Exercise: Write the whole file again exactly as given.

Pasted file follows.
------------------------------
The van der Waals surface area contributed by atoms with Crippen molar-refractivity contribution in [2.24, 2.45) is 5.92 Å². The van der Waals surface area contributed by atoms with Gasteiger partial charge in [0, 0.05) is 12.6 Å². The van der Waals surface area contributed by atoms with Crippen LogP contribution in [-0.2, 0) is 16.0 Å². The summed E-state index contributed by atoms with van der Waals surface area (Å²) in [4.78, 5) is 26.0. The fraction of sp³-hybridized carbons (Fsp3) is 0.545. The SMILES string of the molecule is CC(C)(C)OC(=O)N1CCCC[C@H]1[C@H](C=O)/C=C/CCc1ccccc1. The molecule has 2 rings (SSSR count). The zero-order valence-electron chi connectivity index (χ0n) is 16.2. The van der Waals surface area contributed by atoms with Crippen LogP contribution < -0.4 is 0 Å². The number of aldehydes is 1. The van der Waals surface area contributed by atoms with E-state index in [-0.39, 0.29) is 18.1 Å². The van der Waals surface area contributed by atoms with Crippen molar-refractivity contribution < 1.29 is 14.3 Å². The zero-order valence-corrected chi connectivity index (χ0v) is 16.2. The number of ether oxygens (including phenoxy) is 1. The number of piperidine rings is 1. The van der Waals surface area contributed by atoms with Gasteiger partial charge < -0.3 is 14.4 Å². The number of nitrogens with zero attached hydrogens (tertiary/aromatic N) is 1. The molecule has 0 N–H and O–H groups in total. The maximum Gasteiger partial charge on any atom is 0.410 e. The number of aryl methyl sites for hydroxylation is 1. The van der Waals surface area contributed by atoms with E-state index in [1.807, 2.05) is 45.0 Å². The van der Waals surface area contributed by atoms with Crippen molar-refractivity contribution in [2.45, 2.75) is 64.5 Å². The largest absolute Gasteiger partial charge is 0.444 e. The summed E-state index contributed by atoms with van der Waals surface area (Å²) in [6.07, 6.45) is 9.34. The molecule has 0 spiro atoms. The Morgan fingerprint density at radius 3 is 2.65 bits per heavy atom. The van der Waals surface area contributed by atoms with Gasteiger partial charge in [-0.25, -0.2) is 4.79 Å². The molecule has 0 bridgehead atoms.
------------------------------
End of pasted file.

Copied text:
The van der Waals surface area contributed by atoms with Crippen molar-refractivity contribution in [2.24, 2.45) is 5.92 Å². The van der Waals surface area contributed by atoms with Gasteiger partial charge in [0, 0.05) is 12.6 Å². The van der Waals surface area contributed by atoms with Crippen LogP contribution in [-0.2, 0) is 16.0 Å². The summed E-state index contributed by atoms with van der Waals surface area (Å²) in [4.78, 5) is 26.0. The fraction of sp³-hybridized carbons (Fsp3) is 0.545. The SMILES string of the molecule is CC(C)(C)OC(=O)N1CCCC[C@H]1[C@H](C=O)/C=C/CCc1ccccc1. The molecule has 2 rings (SSSR count). The zero-order valence-electron chi connectivity index (χ0n) is 16.2. The van der Waals surface area contributed by atoms with Crippen LogP contribution < -0.4 is 0 Å². The number of aldehydes is 1. The van der Waals surface area contributed by atoms with E-state index in [-0.39, 0.29) is 18.1 Å². The van der Waals surface area contributed by atoms with Crippen molar-refractivity contribution < 1.29 is 14.3 Å². The zero-order valence-corrected chi connectivity index (χ0v) is 16.2. The number of ether oxygens (including phenoxy) is 1. The number of piperidine rings is 1. The van der Waals surface area contributed by atoms with Gasteiger partial charge < -0.3 is 14.4 Å². The number of nitrogens with zero attached hydrogens (tertiary/aromatic N) is 1. The molecule has 0 N–H and O–H groups in total. The maximum Gasteiger partial charge on any atom is 0.410 e. The number of aryl methyl sites for hydroxylation is 1. The van der Waals surface area contributed by atoms with E-state index in [1.807, 2.05) is 45.0 Å². The van der Waals surface area contributed by atoms with Crippen molar-refractivity contribution in [2.45, 2.75) is 64.5 Å². The largest absolute Gasteiger partial charge is 0.444 e. The summed E-state index contributed by atoms with van der Waals surface area (Å²) in [6.07, 6.45) is 9.34. The molecule has 0 spiro atoms. The Morgan fingerprint density at radius 3 is 2.65 bits per heavy atom. The van der Waals surface area contributed by atoms with Gasteiger partial charge in [-0.25, -0.2) is 4.79 Å². The molecule has 0 bridgehead atoms.